Table 1

Efficacy trials of typhoid vaccines

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Estimates of vaccine efficacy

The cumulative three year efficacy of two doses of the whole cell vaccines was 73%, of three doses of Ty21a was 51%, and of Vi vaccine 55% was effective (only one trial provided cumulative data for up to 3 years) (1).


Estimates of three year cumulative efficacy from individual trials (see table 1) and pooled estimates, presented as relative risk reductions (percentages). Individual trial estimates are from arms that provided cumulative data for 2.5-3 years of follow up, for regimens with the following numbers of doses: three doses for Ty21a vaccine, one dose for Vi vaccine, and two doses for whole cell vaccines. YTC=Yugoslav Typhoid Commission; PTC=Polish Typhoid Committee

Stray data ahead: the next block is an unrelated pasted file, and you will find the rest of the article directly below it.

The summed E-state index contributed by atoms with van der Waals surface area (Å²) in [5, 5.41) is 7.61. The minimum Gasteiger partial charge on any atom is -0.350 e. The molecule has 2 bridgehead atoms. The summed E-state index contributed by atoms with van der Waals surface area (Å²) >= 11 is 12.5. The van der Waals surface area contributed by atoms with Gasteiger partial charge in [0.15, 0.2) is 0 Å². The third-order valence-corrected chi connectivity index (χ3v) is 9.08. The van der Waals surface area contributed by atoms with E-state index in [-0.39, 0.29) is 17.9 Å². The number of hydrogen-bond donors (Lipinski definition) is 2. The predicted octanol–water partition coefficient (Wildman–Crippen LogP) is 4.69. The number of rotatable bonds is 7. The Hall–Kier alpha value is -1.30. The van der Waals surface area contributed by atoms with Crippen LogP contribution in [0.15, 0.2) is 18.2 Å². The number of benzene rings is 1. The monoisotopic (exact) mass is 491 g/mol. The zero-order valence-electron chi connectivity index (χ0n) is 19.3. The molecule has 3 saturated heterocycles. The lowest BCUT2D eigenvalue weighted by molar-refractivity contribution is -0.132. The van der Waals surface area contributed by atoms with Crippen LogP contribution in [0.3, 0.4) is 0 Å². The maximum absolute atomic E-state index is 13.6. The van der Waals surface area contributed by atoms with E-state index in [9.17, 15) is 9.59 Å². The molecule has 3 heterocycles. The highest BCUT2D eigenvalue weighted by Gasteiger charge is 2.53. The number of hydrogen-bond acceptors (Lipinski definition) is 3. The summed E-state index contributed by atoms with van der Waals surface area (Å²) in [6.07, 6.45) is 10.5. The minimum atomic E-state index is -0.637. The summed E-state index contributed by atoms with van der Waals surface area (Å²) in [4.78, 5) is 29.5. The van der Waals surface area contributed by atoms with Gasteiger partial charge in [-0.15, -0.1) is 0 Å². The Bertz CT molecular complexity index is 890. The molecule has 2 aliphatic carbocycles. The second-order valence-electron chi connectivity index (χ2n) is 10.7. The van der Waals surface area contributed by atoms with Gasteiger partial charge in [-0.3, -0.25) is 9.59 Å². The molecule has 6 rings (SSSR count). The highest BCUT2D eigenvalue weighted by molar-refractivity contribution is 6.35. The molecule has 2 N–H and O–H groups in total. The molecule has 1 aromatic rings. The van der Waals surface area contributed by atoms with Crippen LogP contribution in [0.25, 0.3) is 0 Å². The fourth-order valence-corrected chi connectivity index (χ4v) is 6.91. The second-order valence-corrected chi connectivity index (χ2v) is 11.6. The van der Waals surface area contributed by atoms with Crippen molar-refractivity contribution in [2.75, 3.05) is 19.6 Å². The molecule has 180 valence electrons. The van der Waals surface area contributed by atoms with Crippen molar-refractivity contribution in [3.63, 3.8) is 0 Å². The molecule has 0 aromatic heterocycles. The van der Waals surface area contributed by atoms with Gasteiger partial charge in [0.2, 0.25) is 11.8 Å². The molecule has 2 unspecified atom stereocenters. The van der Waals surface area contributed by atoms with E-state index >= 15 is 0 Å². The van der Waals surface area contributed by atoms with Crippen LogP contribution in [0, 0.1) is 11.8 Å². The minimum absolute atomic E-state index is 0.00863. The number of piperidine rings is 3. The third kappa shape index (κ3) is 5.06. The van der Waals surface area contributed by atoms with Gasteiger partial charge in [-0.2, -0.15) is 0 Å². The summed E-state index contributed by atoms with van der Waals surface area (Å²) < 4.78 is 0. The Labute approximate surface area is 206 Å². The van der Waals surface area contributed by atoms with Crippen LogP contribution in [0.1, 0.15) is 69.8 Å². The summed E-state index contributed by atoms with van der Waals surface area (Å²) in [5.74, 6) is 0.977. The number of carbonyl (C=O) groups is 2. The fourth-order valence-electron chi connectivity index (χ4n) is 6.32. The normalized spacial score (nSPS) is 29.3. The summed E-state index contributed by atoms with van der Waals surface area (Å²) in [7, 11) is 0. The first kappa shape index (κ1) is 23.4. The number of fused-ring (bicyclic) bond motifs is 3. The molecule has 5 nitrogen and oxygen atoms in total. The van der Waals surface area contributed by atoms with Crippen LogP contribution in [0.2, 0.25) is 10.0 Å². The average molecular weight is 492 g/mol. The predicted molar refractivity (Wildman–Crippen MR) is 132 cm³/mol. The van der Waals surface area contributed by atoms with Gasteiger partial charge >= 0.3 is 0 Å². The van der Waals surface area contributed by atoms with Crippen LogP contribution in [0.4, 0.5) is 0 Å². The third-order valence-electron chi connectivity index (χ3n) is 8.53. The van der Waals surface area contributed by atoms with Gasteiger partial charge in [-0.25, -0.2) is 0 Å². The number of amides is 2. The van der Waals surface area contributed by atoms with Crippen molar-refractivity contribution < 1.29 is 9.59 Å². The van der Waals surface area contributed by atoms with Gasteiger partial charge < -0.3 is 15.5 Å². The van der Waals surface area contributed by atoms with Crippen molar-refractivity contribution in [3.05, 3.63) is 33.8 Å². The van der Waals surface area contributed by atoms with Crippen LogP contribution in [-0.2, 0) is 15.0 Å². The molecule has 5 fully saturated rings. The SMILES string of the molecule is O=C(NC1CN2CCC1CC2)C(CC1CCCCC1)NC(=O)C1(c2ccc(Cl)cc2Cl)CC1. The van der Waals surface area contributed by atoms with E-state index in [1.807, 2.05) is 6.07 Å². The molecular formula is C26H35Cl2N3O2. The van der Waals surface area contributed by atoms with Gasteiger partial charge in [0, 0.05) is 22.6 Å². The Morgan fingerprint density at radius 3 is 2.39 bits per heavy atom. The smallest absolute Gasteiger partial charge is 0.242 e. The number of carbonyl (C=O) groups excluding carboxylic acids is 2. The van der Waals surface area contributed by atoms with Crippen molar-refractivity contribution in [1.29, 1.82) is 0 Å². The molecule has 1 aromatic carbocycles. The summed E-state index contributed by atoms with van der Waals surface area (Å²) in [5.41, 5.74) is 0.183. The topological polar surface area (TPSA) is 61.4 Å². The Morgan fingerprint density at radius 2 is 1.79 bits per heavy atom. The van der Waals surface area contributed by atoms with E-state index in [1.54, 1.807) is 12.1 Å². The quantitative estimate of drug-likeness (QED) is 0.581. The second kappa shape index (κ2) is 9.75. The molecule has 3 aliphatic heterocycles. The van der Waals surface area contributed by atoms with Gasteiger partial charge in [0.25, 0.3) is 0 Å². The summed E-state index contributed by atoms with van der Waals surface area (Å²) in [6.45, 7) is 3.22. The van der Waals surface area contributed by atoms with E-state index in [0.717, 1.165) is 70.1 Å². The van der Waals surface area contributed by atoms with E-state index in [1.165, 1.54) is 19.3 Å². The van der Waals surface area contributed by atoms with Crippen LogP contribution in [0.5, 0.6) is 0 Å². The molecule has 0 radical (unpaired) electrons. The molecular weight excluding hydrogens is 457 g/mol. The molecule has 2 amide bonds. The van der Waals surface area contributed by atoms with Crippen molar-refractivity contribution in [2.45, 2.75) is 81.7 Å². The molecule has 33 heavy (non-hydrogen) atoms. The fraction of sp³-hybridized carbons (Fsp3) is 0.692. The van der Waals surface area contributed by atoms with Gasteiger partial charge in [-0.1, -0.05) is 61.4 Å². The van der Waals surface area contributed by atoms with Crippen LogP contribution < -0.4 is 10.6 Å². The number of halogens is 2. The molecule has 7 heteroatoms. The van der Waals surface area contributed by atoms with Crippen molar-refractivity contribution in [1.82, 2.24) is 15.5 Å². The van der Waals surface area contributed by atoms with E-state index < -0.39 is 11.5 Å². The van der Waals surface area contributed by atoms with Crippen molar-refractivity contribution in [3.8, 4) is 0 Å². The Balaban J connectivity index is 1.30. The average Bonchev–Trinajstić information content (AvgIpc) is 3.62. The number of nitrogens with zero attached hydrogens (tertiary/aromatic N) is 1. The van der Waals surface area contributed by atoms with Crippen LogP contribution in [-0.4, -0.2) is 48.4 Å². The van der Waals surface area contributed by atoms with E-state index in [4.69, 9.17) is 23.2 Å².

For Ty21a vaccine the efficacy of the liquid formulation was 74% (41% to 89%; 3 trials), of the enteric capsules was 47% (32% to 59%; 3), and of the gelatin capsules was 25% (−2% to 45%; 1). For the whole cell vaccines, the efficacy of acetone inactivated vaccine was 80% (61% to 90%; 4), of formol inactivated vaccine was 77% (60% to 87%; 1), of heat inactivated vaccine was 73% (61% to 82%; 5), and of alcohol inactivated vaccine was 58% (34% to 73%; 3).

Number of doses and duration of follow up

Table 2 shows the efficacy estimates for specific years of follow up and for varying numbers of doses. Some estimates for Ty21a and Vi vaccine regimens were based on few study arms or subjects.

Table 2

Percentage (95% confidence interval) efficacy of typhoid vaccines by number of doses and year of follow up